How do I know if I'm faking

I don’t know if I’m faking it or not because I mean why would I fake it but it doesn’t seem real I honestly have no ■■■■■■■ clue, does anyone else ever feel this way ?

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@Rcundy1, I used to feel that way back when I was very psychotic and paranoid. It’s almost like I was paranoid of myself even. Now that the paranoia is all gone, (on meds), I know for sure that I wasn’t faking it. It was all only too real that I was psychotic.

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Okay I mean I’m not on a high enough dose to actually help with anything but I can’t say anything because it’s gonna be a paradoxical choice that’s gonna end in one way or another just seeing if any others feel coincidentally on the same page as I

I’m sorry, @Rcundy1, my friend, but that doesn’t make any sense.

@SkinnyMe sorry my mind is all over the ■■■■■■■ place

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Yes, I felt that way before.

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And that “mind all over the place” is a sure sign of something being wrong. You need to talk to your pdoc about it.

Okay glad I’m not alone

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But I learned I wasn’t faking.

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They are jokes they don’t take anything I say seriously just they sit there and I swear their notes are just fobbing me off picking me apart but I mean they make me feel all ■■■■■■■ shy which means I get nothing out so it’s all on me I can help myself outa this ■■■■ with a bit of bouncing off a few people on this forum

How would you do that like I mean if I try and break it apart then maybe I’m making up the part that’s breaking apart to just tick some boxes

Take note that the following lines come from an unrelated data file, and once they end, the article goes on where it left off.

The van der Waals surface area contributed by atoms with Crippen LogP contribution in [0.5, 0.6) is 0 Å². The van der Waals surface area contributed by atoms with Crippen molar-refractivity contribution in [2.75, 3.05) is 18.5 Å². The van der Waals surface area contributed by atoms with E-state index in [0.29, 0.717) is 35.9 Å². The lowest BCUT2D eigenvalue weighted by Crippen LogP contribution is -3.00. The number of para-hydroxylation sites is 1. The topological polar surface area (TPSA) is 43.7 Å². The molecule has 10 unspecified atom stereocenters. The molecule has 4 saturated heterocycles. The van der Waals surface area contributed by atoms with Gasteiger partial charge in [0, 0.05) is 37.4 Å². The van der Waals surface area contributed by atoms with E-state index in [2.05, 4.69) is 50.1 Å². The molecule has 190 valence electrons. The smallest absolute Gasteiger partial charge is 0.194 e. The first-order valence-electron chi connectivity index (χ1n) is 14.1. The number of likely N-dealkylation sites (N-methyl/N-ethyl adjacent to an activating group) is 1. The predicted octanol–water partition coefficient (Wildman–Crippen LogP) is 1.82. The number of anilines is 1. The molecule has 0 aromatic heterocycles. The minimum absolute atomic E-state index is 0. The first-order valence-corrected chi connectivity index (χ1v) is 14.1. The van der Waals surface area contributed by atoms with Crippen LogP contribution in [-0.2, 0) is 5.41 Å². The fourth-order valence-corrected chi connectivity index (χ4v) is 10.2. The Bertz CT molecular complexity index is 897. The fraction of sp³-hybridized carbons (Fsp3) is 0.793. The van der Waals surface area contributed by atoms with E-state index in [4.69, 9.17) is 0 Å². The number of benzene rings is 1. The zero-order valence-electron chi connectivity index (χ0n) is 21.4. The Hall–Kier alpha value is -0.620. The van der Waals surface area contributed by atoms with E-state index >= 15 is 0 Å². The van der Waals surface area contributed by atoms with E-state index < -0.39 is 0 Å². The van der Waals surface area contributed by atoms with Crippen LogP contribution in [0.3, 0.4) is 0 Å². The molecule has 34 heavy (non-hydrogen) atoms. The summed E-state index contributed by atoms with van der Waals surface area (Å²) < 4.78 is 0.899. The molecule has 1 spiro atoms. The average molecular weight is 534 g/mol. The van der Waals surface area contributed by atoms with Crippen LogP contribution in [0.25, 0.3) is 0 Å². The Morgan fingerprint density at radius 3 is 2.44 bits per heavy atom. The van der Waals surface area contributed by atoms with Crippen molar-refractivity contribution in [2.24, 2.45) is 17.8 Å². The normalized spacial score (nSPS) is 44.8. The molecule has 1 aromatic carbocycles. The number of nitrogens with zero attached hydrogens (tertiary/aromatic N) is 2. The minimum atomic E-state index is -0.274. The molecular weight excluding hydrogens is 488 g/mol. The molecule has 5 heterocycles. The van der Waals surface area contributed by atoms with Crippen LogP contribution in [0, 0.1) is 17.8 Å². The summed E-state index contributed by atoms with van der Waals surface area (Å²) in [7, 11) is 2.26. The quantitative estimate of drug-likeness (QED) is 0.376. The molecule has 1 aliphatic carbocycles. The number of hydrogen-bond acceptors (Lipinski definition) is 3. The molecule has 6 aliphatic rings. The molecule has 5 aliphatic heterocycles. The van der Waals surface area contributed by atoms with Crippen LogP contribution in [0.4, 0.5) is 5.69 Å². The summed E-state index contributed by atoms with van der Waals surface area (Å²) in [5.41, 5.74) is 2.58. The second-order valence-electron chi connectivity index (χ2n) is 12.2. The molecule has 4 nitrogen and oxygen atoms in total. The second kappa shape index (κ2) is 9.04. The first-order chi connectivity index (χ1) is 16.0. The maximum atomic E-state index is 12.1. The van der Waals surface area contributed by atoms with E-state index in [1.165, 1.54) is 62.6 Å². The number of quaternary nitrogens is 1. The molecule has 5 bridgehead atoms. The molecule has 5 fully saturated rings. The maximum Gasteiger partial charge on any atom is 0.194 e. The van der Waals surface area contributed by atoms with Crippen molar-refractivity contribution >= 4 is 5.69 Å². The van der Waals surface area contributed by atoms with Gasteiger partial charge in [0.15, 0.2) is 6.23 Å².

@Rcundy1, You are just barely making any sense. I think you need to see your psychiatrist and engage in a conversation with him/her about your troubles.

It’s hard in many ways to see yourself objectively. Believe me, most people are not seeing psychiatrists and going in hospitals and having other people suspect that we have something drastically wrong with us. Most people do not have other people (or themselves) strongly suggesting we have schizophrenia.

Of course if you subscribe to the train of thought that everybody on the planet is crazy at one time or another (which seems to be true if you live long enough)it might cast doubts if we really deserve a label of schizophrenia, or if we are just like everybody else but we kind of are stuck with drastic mental problems that in their extremeness gain us the diagnosis.

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Many apologies 115151155151

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Schizophrenia is an extreme mental illness. Our thoughts, delusions and symptoms are more extreme than what the father of five or the bus driver or the college cheerleader experience. But it’s hard to tell because schizophrenia “sneaks up on us” . It starts off slowly and gradually and gets worse and worse, and our thoughts or behaviour gradually get weirder and weirder until it just seems obvious that something is drastically wrong (maybe not to us, but in most cases people who know us, like family and friends can see the changes in us that mean mental illness)